I'm not interested in a big house and lots of stuff

in #travel4 months ago

I had never thought that I would end up the way that I am, spending decades mostly not being in my home country but I am really glad that it worked out that way. I have probably taken a rather huge pay cut and "stunted my career" by doing so but the idea of permanence and the acquisition of more and more stuff isn't really important to me.

This all became very apparent to me when one year not long ago my parents were moving out of their rather large house because all of their children are now grown up and moved out. We were give a very large window of opportunity - something like a year - to come back to the big house and rummage through our boxes in the attic and decide what we thought was really important and what was to be either given to Goodwill or thrown out.

It was kind of alarming how much crap we had managed to keep in storage over the years.


It looked a bit like the above, at least one of the attics did, but image 3 times as much stuff. Myself and my siblings all arranged so that we would be there at the same time just to insure that we didn't accidentally throw out something that actually wasn't ours. When we were all going through the things that we had stored in the attics we encountered a whole mess of things that it doesn't make much sense that anyone would hang onto.

The following things were discovered in my own stash.

  • A broken RC car as well as tons of parts for it. This was a rather big part of my youth but I was not going to spend the money to repair it, especially now that I travel for a living
  • about 400 rolled up notes that I passed to classmates in 7th-9th grade in the hallways. This might seem like a treasure trove of memories but after reading about 20 of them, I realized they were all basically nonsense.
  • board games that nobody thought were important enough to take with them to college. Most of them were missing pieces and weren't very good games to begin with
  • tons of baby toys that would probably be considered health hazards by today's standards
  • two massive boxes of things like sweaters and coats that are now horribly out of fashion
  • antiquated snow-skiing equipment that is outdated and not used anymore: I think I hung onto this only because the gear was really expensive when I bought it.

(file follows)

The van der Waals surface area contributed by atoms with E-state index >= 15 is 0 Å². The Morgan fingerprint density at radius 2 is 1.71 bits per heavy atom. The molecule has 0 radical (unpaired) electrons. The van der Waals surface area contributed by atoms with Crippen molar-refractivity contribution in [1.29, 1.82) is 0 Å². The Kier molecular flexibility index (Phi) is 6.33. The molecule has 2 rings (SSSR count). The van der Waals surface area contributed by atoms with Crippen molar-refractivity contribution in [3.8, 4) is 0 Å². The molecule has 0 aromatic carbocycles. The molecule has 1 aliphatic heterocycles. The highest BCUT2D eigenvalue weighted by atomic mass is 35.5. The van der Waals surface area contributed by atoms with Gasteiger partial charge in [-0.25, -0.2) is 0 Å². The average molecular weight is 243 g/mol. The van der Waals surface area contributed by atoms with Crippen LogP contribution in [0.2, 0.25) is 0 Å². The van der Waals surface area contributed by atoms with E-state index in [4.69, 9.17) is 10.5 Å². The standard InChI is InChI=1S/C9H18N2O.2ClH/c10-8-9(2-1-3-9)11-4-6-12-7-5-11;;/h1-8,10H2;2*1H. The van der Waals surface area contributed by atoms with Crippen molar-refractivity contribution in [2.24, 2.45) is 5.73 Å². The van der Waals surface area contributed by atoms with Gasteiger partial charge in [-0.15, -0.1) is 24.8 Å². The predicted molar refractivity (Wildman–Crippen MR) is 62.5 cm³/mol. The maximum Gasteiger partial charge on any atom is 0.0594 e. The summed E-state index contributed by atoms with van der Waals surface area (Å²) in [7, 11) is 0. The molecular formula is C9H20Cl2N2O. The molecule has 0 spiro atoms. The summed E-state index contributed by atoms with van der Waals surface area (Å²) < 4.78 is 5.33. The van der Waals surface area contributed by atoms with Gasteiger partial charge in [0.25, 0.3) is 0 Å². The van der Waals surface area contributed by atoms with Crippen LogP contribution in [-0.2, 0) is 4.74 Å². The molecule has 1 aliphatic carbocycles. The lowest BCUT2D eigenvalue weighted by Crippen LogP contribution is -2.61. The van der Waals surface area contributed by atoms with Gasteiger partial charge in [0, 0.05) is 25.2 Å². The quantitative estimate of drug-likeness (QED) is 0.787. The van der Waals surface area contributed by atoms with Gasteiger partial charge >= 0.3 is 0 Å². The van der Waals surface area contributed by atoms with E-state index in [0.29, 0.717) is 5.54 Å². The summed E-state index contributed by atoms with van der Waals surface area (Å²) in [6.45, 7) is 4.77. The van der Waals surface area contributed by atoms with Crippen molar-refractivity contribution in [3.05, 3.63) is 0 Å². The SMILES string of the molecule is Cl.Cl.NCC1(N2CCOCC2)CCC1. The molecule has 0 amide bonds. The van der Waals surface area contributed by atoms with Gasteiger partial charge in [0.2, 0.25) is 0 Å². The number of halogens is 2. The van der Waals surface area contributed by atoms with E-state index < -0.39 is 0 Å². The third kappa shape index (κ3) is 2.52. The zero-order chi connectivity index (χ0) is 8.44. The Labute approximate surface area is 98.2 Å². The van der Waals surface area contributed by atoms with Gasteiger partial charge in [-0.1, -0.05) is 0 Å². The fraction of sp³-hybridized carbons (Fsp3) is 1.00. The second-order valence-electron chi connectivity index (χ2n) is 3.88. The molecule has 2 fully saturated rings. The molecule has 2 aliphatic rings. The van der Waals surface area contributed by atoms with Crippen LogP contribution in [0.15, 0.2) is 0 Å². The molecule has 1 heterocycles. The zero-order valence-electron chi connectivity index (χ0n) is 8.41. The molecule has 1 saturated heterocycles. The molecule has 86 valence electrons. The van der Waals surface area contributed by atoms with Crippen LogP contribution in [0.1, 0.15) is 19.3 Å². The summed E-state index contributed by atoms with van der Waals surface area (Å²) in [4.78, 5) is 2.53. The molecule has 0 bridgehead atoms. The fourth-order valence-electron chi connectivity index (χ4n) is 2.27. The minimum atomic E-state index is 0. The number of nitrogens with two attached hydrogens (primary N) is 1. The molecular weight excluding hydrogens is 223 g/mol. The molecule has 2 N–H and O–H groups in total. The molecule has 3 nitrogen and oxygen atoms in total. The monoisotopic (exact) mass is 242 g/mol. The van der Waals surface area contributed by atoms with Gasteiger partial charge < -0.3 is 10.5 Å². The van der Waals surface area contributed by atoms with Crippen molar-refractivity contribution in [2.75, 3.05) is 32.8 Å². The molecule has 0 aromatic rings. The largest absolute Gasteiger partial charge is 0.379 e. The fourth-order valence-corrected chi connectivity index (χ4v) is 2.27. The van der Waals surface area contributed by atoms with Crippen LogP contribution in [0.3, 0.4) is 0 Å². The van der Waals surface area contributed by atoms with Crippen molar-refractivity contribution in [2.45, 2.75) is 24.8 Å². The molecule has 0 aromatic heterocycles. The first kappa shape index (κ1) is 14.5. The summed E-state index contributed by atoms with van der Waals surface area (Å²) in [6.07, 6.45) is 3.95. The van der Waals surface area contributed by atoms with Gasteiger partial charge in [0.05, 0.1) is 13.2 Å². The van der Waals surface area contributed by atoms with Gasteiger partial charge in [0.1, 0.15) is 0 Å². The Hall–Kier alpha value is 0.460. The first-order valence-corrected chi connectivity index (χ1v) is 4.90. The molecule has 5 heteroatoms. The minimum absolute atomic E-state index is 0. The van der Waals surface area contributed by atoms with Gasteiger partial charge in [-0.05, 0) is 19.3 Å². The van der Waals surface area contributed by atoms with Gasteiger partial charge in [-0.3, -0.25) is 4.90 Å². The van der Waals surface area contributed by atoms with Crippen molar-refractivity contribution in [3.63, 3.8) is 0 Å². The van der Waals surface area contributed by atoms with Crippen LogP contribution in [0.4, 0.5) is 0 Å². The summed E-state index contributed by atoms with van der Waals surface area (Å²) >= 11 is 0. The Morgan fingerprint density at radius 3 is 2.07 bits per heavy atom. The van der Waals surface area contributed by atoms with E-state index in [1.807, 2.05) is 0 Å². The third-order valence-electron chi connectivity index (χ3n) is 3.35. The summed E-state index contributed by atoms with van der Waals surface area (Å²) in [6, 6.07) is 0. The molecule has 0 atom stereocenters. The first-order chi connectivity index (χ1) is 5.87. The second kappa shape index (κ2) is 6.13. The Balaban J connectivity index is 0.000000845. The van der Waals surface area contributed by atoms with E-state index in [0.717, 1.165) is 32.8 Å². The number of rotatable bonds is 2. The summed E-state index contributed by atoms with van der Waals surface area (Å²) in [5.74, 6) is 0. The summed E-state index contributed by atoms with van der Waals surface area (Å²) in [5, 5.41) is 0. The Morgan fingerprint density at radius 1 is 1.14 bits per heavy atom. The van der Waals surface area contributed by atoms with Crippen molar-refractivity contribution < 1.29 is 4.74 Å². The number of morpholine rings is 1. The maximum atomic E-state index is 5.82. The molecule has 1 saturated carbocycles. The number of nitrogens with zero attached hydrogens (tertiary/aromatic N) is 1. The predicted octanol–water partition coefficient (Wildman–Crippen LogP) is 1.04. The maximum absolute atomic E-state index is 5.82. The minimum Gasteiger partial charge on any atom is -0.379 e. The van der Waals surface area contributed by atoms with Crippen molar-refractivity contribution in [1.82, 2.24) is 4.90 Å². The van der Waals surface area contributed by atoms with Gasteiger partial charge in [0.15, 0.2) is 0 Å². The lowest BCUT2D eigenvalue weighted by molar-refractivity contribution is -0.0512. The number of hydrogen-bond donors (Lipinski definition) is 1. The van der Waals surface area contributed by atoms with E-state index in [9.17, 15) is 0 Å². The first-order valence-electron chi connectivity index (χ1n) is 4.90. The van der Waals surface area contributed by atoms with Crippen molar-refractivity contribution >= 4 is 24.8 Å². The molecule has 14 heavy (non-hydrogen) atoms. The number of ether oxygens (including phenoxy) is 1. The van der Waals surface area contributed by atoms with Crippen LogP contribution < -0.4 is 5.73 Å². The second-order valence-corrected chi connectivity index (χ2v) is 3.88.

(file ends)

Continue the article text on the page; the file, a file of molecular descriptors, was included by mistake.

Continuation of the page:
• hundreds of CD's

I think one of the funniest things was this rack stereo equipment and massive speaker that was all the rage in the 90's. These things were absolutely huge and taking up a lot of space even though the attic was relatively big. I can't even imagine how much money I spent on that thing but it included - and these were all separate purchases - a record payer, an amplifier, an equalizer, a 5-disc carousel CD-player, a dual cassette deck, and a separate subwoofer power system.

Something like this. It is absolutely crazy to me how much everyone spend on their home stereos back in the 90s

So when it was all said and done, myself and my siblings had ended up giving away almost all of this stuff and when you stood back and looked a what the MSRP of all of that was upon the time of purchase, it kind of made you sad. Did those things bring us some joy when we had them? Of course. But upon reflection most of it was stuff we spent money on just because we had money and felt as though we needed to spend it. It's called consumerism. Nobody needs 40 sweaters but that is exactly what I had in one of those boxes. I barely recognized some of them because they were just awful and were acquired at an Outlet store because everyone else felt the same way. But hey! They were cheap!

My parents moved into a much smaller 2-bedroom place and made a ton of money off the sale of their extremely huge house. This fit into their lifestyle a lot more sensibly than the 4 bedroom, historical house in the hills, that just the two of them were living in. At first they were kind of disappointed to be leaving all those memories behind but I am happy to say that my parents have embraced the travel life as well. I like to think that I got the ball rolling on that one because all of my immediate family does the same.

All but one of my immediate family do NOT focus on the acquisition of "stuff" because I think all of us learned that weekend in the attics at my parents that almost all of the things we buy will eventually end up in the attic and later discarded. I feel that way about almost any purchase that I make today. I rarely buy clothes unless i genuinely need them and because I travel about 80% of the year, I make certain that my entire life fits into at most, 2 suitcases.

I'm not saying that everyone needs to live a spartan lifestyle like mine. I don't think I am better or know better than others about how to live life. I do think that for most people though we spend entirely too much money on the acquisition of "stuff." Most of this "stuff" doesn't have any long-term purpose either. How full is your attic? Is there anything up there that you are actually going to ever use again? Or are you just loading up the place like me and my family were?

For me, I don't think I will ever live in a big house. The world IS my big house and I would much rather spend my money on new destinations and experiences that to fill up my attic with things that I am most likely never going to use again. What about you?

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